Wish You Were Here reflects the value of postcards as tools for learning about the past, with images drawn from Manuscript Group 213, Postcard Collection, Pennsylvania State Archives.

In 1898 Congress passed the Private Mailing Card Act allowing the printing and publishing of postcards by private companies and launched a craze in the early years of the 20th century. Prior to this legislation only the U.S. Postal System was authorized to produce these cards. Billions of what are known as “real photo” postcards – depicting rural villages, picturesque panoramas, community landmarks, churches and cemeteries, factories, hospitals, breweries, iron and steel plants, railroad stations, bridges, tanneries, colleges and universities, parks, glassworks, reservoirs, hotels, coal operations, and an assortment of occupations – were purchased, mailed, traded and collected. The era, generally from about 1902 through 1920, has come to be known as the Golden Age of Postcards. The U.S. Postal Service estimated that at least one billion cards were mailed annually during the golden age’s peak years, generally from about 1905 to 1915.

Postcards were a genuinely democratic art form, readily accessible to international audiences and available for pennies. They offered a quick, modern, inexpensive and efficient way to communicate and are frequently compared to today’s e-mail and social media such as Facebook, YouTube, Twitter and Foursquare.

Although never inscribed or mailed – perhaps it was securely safeguarded in an album by its proud owner? – a photographic postcard of a monument memorializing two Confederate soldiers killed in Fulton County was published sometime after its dedication near McConnellsburg on July 2, 1929. Erected by the Elliott Grays Chapter, Richmond, Va., and the North Carolina Division of the United Daughters of the Confederacy, the monument was installed by John B. Runyan, a local marble and granite dealer.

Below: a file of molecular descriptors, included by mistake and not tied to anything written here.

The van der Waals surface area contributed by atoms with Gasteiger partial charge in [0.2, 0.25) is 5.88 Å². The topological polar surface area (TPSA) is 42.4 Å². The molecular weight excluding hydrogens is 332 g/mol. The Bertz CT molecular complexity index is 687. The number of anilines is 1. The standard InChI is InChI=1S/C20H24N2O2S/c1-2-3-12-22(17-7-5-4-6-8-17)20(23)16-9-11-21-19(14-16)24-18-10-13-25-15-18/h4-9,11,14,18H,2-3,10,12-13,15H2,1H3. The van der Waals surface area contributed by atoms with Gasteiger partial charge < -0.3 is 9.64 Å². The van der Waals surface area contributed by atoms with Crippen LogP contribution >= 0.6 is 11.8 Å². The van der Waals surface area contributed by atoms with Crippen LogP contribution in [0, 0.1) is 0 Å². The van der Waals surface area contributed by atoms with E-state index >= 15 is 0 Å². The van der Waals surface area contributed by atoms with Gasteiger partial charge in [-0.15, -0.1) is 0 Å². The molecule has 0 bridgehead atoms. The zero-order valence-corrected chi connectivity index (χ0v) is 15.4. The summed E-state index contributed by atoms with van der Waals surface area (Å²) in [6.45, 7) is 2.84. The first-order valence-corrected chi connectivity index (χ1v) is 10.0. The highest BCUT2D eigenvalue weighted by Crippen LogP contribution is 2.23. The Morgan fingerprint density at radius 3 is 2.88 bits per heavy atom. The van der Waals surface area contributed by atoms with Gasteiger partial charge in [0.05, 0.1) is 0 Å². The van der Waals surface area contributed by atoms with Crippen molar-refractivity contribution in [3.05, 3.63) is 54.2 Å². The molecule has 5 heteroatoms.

The monument is inscribed “Confederate Soldiers / W.B. Moore of Va. / F.A. Shelton of N.C. / Killed Near Here / In First Battle On Penn Soil / June 30, 1863.” However, factual inaccuracies mar the stone.

The encounter was not a battle but, instead, a skirmish – and it was not the first in the Keystone State. Confederate troops mounted a raid on Chambersburg on October 10, 1862; participated in skirmishes in 1863 at Greencastle and Monterey on June 22; skirmished with Union forces at Chambersburg, Gallagher’s Knob, Lighter House, Witmer’s Farm (Bailey’s Hill) and Greencastle on June 26; and engaged Northern units at Fountain Dale and Wrightsville. The pair technically were the first Confederates killed in action in Pennsylvania. The date of the skirmish at McConnellsburg is also questionable: it appears in various accounts as either June 29 or June 30. What is certain, however, is that at 8:30 a.m. on the day of the skirmish Captain Abram Jones led Company A, 1st New York (Lincoln) Cavalry, into McConnellsburg to the rousing cheers of residents. Later that morning an unarmed militia cavalry from Huntingdon County, headed by Captain H.M. Morrow, arrived. Confederate Captain W.D. Ervin of Company G, 18th Virginia Cavalry, commanded a mixed force of cavalry and mounted infantry and the struggle ensued.

Captain Jones ordered his men to charge, causing Captain Ervin and his troops to retreat. As the Southerners fled, the New York cavalry followed and killed Moore and Shelton, wounded several and captured 32, including Captain Ervin. After the skirmish ended local citizens carried the bodies of Moore and Shelton into McConnellsburg where they were placed in the Fulton County Courthouse until coffins could be made. A funeral procession took the slain Confederates for burial at the site where they had fallen.

The Pennsylvania Historical and Museum Commission installed a state historical marker in 1948 at the gravesites of the dead, approximately .4 miles southeast of McConnellsburg.